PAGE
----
Removing 'Police-themed' Ransomware
'Ransomware' is a type of malware that attempts to extort money from a computer user by infecting and taking control of the victim's machine, or the files or documents stored on it. Typically, the ransomware will either 'lock' the computer to prevent normal usage, or encrypt the documents and files on it to prevent access to the saved data.
The ransom demand will then be displayed, usually either via a text file or as a webpage in the web browser. This type of malware leverages the victim's surprise, embarrassment and/or fear to push them into paying the ransom demanded.
Ransomware may arrive as part of another malware's payload, or may be delivered by an exploit kit such as Blackhole, which exploits vulnerabilities on the affected computer to silently install and execute the malware.
Though earlier ransomware samples we saw tended to be simple, blatant attempts at extortion, recent ones have been more subtle in design. In 2012, we saw multiple instances of 'police-themed' ransomware that cunningly disguise their ransom demands as official-looking warning messages from a local law enforcement agency.
The language used and the specific authority mentioned vary depending on the user's geographical location. Most of the police-themed ransomware seen so far targeted Western European countries, notably France, Germany, Finland and Italy.
The specific text of the ransom messages vary, but generally follow the same pattern - they claim that the user's computer is 'locked' after the police identified it as being used to visit websites related to terrorism or abuse and that payment of a 'fine' is required to settle the 'offense'. The amount of the supposed fine varies, and directions for paying it via anonymous, untraceable disposable cashcards are included.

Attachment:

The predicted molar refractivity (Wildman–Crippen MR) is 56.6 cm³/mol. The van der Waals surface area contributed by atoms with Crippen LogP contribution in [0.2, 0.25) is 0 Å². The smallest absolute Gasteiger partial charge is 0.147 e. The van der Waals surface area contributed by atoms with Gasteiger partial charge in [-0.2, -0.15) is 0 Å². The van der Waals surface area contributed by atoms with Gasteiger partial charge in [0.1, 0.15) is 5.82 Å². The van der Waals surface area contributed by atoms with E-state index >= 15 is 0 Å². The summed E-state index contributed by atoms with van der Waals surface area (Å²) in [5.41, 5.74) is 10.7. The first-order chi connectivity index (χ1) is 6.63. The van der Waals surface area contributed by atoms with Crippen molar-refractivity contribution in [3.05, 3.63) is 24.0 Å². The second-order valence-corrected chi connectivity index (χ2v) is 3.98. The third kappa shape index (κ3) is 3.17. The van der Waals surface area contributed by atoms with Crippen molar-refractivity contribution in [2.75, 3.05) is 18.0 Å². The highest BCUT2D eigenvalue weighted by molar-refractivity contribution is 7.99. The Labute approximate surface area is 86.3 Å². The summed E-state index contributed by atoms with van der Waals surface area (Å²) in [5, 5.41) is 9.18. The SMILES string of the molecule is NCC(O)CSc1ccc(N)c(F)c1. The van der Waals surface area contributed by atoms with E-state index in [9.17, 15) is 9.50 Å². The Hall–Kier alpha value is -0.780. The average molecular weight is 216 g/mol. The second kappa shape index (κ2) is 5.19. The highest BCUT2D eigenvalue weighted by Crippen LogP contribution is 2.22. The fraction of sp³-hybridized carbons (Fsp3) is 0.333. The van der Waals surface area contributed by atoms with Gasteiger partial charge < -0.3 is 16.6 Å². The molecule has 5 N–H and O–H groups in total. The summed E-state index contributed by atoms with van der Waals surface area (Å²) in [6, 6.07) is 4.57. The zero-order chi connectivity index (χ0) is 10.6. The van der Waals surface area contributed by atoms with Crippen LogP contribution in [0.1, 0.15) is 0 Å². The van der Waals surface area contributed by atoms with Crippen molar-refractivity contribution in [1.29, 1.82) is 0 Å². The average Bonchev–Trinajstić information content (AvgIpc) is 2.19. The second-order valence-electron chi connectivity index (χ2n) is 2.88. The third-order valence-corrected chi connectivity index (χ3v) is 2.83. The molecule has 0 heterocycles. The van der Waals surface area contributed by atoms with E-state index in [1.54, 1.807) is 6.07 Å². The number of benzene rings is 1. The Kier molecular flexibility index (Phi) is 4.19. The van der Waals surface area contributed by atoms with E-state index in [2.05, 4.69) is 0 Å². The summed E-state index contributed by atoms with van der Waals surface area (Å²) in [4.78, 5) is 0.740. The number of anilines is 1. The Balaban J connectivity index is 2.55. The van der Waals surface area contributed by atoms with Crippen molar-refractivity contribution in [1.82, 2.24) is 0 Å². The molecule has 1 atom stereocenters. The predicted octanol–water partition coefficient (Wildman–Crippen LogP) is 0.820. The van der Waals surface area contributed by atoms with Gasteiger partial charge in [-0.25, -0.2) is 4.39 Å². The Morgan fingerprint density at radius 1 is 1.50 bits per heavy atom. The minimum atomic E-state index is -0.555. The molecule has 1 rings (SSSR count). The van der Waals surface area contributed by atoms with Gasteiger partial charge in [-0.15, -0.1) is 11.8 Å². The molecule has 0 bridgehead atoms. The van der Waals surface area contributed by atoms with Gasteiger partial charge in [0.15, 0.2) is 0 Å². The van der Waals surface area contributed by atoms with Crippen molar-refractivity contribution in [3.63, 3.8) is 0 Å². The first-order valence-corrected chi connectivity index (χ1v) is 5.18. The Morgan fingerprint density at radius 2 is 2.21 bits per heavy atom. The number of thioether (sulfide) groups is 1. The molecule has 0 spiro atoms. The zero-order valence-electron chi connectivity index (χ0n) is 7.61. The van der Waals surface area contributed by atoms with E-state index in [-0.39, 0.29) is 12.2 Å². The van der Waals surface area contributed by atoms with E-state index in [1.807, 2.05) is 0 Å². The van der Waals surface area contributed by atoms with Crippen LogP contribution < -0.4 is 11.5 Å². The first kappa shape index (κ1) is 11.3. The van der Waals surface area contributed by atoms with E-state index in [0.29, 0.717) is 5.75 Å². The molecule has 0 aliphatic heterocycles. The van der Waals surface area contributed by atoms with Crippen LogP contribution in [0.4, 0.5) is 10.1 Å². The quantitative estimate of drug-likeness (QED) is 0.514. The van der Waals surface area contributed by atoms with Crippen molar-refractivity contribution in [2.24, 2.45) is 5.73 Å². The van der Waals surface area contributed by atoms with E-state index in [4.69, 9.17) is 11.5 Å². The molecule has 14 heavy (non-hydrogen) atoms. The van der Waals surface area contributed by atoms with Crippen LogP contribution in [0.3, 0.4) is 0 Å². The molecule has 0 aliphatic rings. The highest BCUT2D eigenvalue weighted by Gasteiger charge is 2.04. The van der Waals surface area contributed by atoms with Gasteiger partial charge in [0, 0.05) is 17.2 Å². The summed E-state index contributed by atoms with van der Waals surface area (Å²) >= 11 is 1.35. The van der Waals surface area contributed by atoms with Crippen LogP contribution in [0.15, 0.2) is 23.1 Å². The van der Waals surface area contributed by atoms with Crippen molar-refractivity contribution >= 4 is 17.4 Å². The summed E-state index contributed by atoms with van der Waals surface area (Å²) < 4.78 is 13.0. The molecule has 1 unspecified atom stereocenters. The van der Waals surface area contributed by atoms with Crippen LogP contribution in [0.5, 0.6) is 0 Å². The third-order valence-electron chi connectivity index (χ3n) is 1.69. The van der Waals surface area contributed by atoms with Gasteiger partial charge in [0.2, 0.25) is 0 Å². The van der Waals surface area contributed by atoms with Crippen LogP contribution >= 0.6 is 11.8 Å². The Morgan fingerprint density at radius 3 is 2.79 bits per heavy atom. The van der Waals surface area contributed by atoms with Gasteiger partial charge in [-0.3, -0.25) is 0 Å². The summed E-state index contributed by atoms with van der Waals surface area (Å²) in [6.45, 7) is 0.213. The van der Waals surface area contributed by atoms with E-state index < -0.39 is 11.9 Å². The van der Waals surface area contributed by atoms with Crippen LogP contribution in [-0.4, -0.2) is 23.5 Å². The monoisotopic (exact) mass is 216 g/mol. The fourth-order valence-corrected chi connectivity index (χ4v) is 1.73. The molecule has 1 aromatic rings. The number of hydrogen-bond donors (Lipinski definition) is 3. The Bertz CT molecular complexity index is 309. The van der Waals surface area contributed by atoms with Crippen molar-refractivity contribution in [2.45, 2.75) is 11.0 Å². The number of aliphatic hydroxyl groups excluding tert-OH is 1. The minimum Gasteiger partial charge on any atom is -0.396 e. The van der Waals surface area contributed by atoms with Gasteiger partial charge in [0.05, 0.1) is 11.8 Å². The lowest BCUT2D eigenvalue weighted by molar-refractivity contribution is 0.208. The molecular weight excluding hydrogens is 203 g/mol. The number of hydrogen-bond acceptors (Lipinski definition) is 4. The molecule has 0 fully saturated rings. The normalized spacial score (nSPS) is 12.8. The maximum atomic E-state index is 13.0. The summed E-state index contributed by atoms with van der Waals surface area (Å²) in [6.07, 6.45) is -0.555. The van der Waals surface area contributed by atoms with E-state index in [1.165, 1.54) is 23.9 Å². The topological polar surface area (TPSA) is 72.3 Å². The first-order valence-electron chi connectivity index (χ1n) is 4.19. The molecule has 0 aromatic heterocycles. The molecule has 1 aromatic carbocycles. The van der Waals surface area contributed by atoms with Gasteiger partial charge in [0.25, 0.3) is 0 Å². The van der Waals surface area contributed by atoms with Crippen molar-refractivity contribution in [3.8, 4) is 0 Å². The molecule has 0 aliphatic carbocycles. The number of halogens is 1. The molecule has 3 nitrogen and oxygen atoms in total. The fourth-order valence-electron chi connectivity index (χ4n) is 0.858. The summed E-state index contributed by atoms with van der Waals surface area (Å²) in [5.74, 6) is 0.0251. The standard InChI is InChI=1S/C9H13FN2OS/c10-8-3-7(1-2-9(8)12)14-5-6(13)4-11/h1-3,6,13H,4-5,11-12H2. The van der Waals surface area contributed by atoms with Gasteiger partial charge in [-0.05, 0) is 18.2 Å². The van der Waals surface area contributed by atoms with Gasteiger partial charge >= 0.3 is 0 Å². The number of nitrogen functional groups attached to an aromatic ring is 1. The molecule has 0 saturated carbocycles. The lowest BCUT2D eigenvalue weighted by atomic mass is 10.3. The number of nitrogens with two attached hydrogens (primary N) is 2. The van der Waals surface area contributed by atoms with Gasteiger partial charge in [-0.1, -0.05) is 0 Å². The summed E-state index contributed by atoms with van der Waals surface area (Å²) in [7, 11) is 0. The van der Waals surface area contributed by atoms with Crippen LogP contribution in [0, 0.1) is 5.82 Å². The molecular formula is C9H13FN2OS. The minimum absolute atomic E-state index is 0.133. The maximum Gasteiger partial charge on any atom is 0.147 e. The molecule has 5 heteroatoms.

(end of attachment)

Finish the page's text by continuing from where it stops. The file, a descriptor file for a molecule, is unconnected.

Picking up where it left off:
In almost all cases, payment of the ransom still does not restore the computer to normal use. As such, we strongly recommend that no payment be made and that the user report the incident to the proper local authorities.
If 'police-themed' ransomware is installed on the system, it can be removed using a downloadable removal tool. For infections by Trojan:W32/Reveton variants, manual removal is also possible.
In most cases, F-Secure's Easy Clean removal tool is able to remove the ransomeware, restoring normal access to the system.
Caution: Manual disinfection is a risky process; it is recommended only for advanced users. Otherwise, please seek professional technical assistance.
Trojan:W32/Reveton variants may also be manually removed from the machine, using the following instructions:
- Boot the system into Safe Mode. To do so:
- First, restart the system (Click Start, then Shut Down, select Restart in the drop-down dialog box that appears, then click OK).
- As the computer restarts but before Windows launches, press F8.
- Use the arrow keys to highlight 'Safe Mode' and then press Enter.
- In Safe Mode, find the file ctfmon.lnk in the Startup folder (C:\Users\Username\AppData\Roaming\Microsoft\Windows\Start Menu\Program\Startup\ctfmon.lnk) and delete it.
- Reboot the system again, this time into Normal mode.
- Finally, run a full computer scan to repair any remaining files
If neither the automatic or manual removal instructions above successfully remove the ransomware, please send a sample of the ransomware file to our Security Labs for analysis.
To do so, please reboot your computer into Safe Mode (see instructions in the Manual Removal section above), and look for the suspect file; most commonly, ransomware is saved to one of the following locations:
- C:\Programdata\(random alpha numerics).exe
- C:\Users\(username)\0.(random numbers).exe
- C:\Users\Username\AppData\(random alpha numerics).exe
Once found, please send the suspect file to our Sample Analysis System (SAS) for analysis.
• DO NOT pay the 'fine' (ransom) demanded - in most cases, payment still does not restore normal use
• DO report the incident to the police
• Removal instructions are on this page; additionally, CERT or law enforcement agencies in affected countries may have their own removal instructions available online
• If full dsinfection is not possible, consider reverting the system to the last saved configuration with System Restore, or reformating/reinstalling it from backed up files